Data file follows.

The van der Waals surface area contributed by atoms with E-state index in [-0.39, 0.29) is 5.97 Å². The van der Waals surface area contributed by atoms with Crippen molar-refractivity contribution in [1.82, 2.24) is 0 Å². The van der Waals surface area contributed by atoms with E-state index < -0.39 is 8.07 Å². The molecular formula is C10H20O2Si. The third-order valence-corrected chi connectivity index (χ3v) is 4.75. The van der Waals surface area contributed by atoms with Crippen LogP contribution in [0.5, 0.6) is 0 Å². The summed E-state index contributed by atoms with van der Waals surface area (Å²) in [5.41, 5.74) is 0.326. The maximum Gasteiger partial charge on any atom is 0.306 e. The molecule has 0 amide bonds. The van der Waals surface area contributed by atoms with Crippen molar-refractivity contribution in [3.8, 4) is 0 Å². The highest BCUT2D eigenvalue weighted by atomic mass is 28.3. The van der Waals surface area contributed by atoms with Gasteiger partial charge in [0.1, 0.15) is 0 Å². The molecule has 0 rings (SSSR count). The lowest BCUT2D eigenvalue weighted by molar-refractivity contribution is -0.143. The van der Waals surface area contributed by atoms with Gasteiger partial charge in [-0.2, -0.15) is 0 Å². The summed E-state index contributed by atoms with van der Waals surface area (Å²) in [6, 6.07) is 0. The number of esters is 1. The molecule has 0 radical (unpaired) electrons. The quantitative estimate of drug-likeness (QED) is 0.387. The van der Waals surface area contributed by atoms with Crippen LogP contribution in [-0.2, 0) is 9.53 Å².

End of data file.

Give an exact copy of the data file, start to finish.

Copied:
The van der Waals surface area contributed by atoms with E-state index in [-0.39, 0.29) is 5.97 Å². The van der Waals surface area contributed by atoms with Crippen molar-refractivity contribution in [1.82, 2.24) is 0 Å². The van der Waals surface area contributed by atoms with E-state index < -0.39 is 8.07 Å². The molecular formula is C10H20O2Si. The third-order valence-corrected chi connectivity index (χ3v) is 4.75. The van der Waals surface area contributed by atoms with Crippen LogP contribution in [0.5, 0.6) is 0 Å². The summed E-state index contributed by atoms with van der Waals surface area (Å²) in [5.41, 5.74) is 0.326. The maximum Gasteiger partial charge on any atom is 0.306 e. The molecule has 0 amide bonds. The van der Waals surface area contributed by atoms with Crippen molar-refractivity contribution in [3.8, 4) is 0 Å². The highest BCUT2D eigenvalue weighted by atomic mass is 28.3. The van der Waals surface area contributed by atoms with Gasteiger partial charge in [0.1, 0.15) is 0 Å². The molecule has 0 rings (SSSR count). The lowest BCUT2D eigenvalue weighted by molar-refractivity contribution is -0.143. The van der Waals surface area contributed by atoms with Gasteiger partial charge in [-0.2, -0.15) is 0 Å². The summed E-state index contributed by atoms with van der Waals surface area (Å²) in [6, 6.07) is 0. The number of esters is 1. The molecule has 0 radical (unpaired) electrons. The quantitative estimate of drug-likeness (QED) is 0.387. The van der Waals surface area contributed by atoms with Crippen LogP contribution in [-0.2, 0) is 9.53 Å².